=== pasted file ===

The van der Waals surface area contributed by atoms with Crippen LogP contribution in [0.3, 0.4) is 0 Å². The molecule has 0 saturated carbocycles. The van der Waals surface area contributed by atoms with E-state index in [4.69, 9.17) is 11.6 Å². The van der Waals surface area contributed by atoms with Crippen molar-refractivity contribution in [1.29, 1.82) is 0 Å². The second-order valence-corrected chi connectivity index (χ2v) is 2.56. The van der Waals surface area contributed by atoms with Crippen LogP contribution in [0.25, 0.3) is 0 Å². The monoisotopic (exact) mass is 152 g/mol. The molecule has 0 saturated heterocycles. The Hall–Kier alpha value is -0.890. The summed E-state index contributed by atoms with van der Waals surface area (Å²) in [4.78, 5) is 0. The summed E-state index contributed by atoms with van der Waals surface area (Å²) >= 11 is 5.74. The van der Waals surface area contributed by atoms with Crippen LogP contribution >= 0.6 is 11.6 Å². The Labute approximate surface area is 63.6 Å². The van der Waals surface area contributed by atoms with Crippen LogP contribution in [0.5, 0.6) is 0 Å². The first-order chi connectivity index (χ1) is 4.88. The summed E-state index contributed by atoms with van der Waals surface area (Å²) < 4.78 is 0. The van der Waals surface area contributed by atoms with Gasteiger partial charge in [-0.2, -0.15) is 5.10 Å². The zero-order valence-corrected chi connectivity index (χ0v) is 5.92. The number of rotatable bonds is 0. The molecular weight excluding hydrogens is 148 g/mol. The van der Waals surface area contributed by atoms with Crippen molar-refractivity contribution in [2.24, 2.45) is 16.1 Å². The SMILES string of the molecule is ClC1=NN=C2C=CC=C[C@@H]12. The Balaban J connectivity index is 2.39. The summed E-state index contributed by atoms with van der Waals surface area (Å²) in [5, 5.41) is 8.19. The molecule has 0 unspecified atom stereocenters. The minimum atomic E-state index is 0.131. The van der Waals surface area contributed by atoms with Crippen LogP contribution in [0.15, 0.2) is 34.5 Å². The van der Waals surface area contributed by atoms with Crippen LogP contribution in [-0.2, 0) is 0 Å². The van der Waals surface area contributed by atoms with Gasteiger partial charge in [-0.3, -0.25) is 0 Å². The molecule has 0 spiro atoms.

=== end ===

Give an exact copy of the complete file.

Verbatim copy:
The van der Waals surface area contributed by atoms with Crippen LogP contribution in [0.3, 0.4) is 0 Å². The molecule has 0 saturated carbocycles. The van der Waals surface area contributed by atoms with E-state index in [4.69, 9.17) is 11.6 Å². The van der Waals surface area contributed by atoms with Crippen molar-refractivity contribution in [1.29, 1.82) is 0 Å². The second-order valence-corrected chi connectivity index (χ2v) is 2.56. The van der Waals surface area contributed by atoms with Crippen LogP contribution in [0.25, 0.3) is 0 Å². The monoisotopic (exact) mass is 152 g/mol. The molecule has 0 saturated heterocycles. The Hall–Kier alpha value is -0.890. The summed E-state index contributed by atoms with van der Waals surface area (Å²) in [4.78, 5) is 0. The summed E-state index contributed by atoms with van der Waals surface area (Å²) >= 11 is 5.74. The van der Waals surface area contributed by atoms with Crippen LogP contribution >= 0.6 is 11.6 Å². The Labute approximate surface area is 63.6 Å². The van der Waals surface area contributed by atoms with Crippen LogP contribution in [0.5, 0.6) is 0 Å². The first-order chi connectivity index (χ1) is 4.88. The summed E-state index contributed by atoms with van der Waals surface area (Å²) < 4.78 is 0. The van der Waals surface area contributed by atoms with Gasteiger partial charge in [-0.2, -0.15) is 5.10 Å². The zero-order valence-corrected chi connectivity index (χ0v) is 5.92. The number of rotatable bonds is 0. The molecular weight excluding hydrogens is 148 g/mol. The van der Waals surface area contributed by atoms with Crippen molar-refractivity contribution in [2.24, 2.45) is 16.1 Å². The SMILES string of the molecule is ClC1=NN=C2C=CC=C[C@@H]12. The Balaban J connectivity index is 2.39. The summed E-state index contributed by atoms with van der Waals surface area (Å²) in [5, 5.41) is 8.19. The molecule has 0 unspecified atom stereocenters. The minimum atomic E-state index is 0.131. The van der Waals surface area contributed by atoms with Crippen LogP contribution in [0.15, 0.2) is 34.5 Å². The van der Waals surface area contributed by atoms with Crippen LogP contribution in [-0.2, 0) is 0 Å². The van der Waals surface area contributed by atoms with Gasteiger partial charge in [-0.3, -0.25) is 0 Å². The molecule has 0 spiro atoms.